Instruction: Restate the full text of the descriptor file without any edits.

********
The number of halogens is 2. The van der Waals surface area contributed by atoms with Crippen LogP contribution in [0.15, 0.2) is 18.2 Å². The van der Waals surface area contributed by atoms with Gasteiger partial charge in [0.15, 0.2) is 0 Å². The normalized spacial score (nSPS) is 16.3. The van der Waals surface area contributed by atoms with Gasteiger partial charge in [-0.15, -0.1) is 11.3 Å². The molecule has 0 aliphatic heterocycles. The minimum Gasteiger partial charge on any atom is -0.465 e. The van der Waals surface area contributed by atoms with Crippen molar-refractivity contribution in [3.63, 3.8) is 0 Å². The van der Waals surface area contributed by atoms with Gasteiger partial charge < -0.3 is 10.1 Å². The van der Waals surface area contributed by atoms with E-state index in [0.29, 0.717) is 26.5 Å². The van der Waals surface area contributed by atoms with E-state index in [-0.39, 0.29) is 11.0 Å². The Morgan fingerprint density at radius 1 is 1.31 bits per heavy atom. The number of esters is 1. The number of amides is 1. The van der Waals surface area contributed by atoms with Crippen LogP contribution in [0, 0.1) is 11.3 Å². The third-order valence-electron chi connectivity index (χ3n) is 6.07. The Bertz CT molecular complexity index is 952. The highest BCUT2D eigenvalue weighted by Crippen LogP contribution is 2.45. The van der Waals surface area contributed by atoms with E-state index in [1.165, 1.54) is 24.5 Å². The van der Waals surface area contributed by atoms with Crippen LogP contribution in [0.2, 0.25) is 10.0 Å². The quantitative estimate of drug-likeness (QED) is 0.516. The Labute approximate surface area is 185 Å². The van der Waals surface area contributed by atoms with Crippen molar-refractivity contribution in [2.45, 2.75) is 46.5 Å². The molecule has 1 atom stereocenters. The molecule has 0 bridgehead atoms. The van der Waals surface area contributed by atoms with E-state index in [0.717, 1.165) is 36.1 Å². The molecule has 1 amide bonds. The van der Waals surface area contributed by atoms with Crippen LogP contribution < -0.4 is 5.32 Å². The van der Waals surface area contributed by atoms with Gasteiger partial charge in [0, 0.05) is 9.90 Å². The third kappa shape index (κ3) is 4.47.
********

The number of halogens is 2. The van der Waals surface area contributed by atoms with Crippen LogP contribution in [0.15, 0.2) is 18.2 Å². The van der Waals surface area contributed by atoms with Gasteiger partial charge in [0.15, 0.2) is 0 Å². The normalized spacial score (nSPS) is 16.3. The van der Waals surface area contributed by atoms with Gasteiger partial charge in [-0.15, -0.1) is 11.3 Å². The molecule has 0 aliphatic heterocycles. The minimum Gasteiger partial charge on any atom is -0.465 e. The van der Waals surface area contributed by atoms with Crippen molar-refractivity contribution in [3.63, 3.8) is 0 Å². The van der Waals surface area contributed by atoms with Gasteiger partial charge < -0.3 is 10.1 Å². The van der Waals surface area contributed by atoms with E-state index in [0.29, 0.717) is 26.5 Å². The van der Waals surface area contributed by atoms with E-state index in [-0.39, 0.29) is 11.0 Å². The Morgan fingerprint density at radius 1 is 1.31 bits per heavy atom. The number of esters is 1. The number of amides is 1. The van der Waals surface area contributed by atoms with Crippen LogP contribution in [0, 0.1) is 11.3 Å². The third-order valence-electron chi connectivity index (χ3n) is 6.07. The Bertz CT molecular complexity index is 952. The highest BCUT2D eigenvalue weighted by Crippen LogP contribution is 2.45. The van der Waals surface area contributed by atoms with E-state index in [1.165, 1.54) is 24.5 Å². The van der Waals surface area contributed by atoms with Crippen LogP contribution in [0.2, 0.25) is 10.0 Å². The quantitative estimate of drug-likeness (QED) is 0.516. The Labute approximate surface area is 185 Å². The van der Waals surface area contributed by atoms with Crippen molar-refractivity contribution in [2.45, 2.75) is 46.5 Å². The molecule has 1 atom stereocenters. The molecule has 0 bridgehead atoms. The van der Waals surface area contributed by atoms with E-state index in [0.717, 1.165) is 36.1 Å². The molecule has 1 amide bonds. The van der Waals surface area contributed by atoms with Crippen LogP contribution < -0.4 is 5.32 Å². The van der Waals surface area contributed by atoms with Gasteiger partial charge in [0, 0.05) is 9.90 Å². The third kappa shape index (κ3) is 4.47.